Even the best guitar isn’t much fun to play if the setup isn’t right! A clean setup is an absolute necessity for great sound and optimal playability. Due to changes in temperature and humidity throughout the year, it also makes sense to check and readjust your guitar setup regularly. With our 6 tips for the perfect guitar setup and a bit of practice, you’ll be able to adjust your instrument yourself in no time!
Before you start working on your guitar setup, make sure you have the following tools at hand:
- The correct keys for the bridge/saddles and neck tension rod
- Screwdriver for the pickups and the intonation adjustment of the saddles
GrooveTech Tools Guitar Player Tech Kit
Fender Hex Allen Wrench
Thomann Gibson Truss Rod Key
Göldo Allen Wrench Keyholder TM50P
Korg TM-60 BK White
tc electronic UniTune Clip Tuner
To keep the guitar in place while you’re working on it, we also recommend using a guitar neck rest.
Harley Benton GuitarTech Neck Rest
In this tutorial, we’ll focus on fine-tuning your guitar setup. If you have a guitar with a bolt-on neck that you haven’t played for a while, first make sure the neck is securely fastened in the neck pocket. If this is not one hundred percent the case, you should tighten the screws.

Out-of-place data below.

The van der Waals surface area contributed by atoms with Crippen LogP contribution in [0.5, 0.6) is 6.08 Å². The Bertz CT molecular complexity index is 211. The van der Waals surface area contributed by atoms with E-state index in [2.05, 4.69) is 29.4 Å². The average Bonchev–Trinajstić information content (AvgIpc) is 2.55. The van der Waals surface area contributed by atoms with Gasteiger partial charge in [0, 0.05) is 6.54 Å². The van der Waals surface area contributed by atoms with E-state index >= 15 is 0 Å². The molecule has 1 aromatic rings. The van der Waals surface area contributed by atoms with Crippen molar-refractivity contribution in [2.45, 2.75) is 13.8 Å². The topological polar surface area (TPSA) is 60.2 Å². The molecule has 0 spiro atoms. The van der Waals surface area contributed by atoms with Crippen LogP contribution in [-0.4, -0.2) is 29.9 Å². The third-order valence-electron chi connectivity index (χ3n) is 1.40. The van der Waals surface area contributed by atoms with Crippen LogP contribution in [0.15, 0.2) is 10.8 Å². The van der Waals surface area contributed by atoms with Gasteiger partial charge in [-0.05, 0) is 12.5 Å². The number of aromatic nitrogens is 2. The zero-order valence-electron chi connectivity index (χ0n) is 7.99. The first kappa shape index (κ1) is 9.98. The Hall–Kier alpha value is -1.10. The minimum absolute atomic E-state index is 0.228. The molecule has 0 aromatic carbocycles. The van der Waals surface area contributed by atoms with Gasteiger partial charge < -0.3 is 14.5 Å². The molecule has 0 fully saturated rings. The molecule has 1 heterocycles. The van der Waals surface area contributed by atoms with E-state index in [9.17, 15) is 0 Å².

Guitar Setup: Bridge Adjustment
To start with, let’s optimize the setup of the bridge. This allows us to fine-tune both the intonation of the instrument and the action (string height) from the 12th fret upwards.
If you have a tremolo, be sure to adjust it first before you go to work on the bridge. If you change the basic setting of the tremolo afterwards, you’ll have to repeat the setup process for the bridge. Therefore, make sure you have determined the basic tremolo setup in advance.
In order to be able to adjust the intonation, the guitar must also be tuned correctly during the entire process. Be sure to check the tuning frequently.
First, let’s take care of the intonation. You can easily check the intonation of a string with the tuner by comparing the harmonics at the 12th fret with the fretted note at the same position. If the pitches are not the same, the total length of the string to the bridge must be shortened or lengthened. To do this, adjust the spring-loaded screw in small increments and check the result frequently with the tuner. To avoid scratches, you can use something like a credit card as protection.
Guitar Action Adjustment
The two grub screws on the saddle, which are usually found on Strat-style guitars, are mainly responsible for the string action from the 12th fret upwards. The truss rod, which we’ll get to in a moment, is used to adjust the string height up to the 12th fret.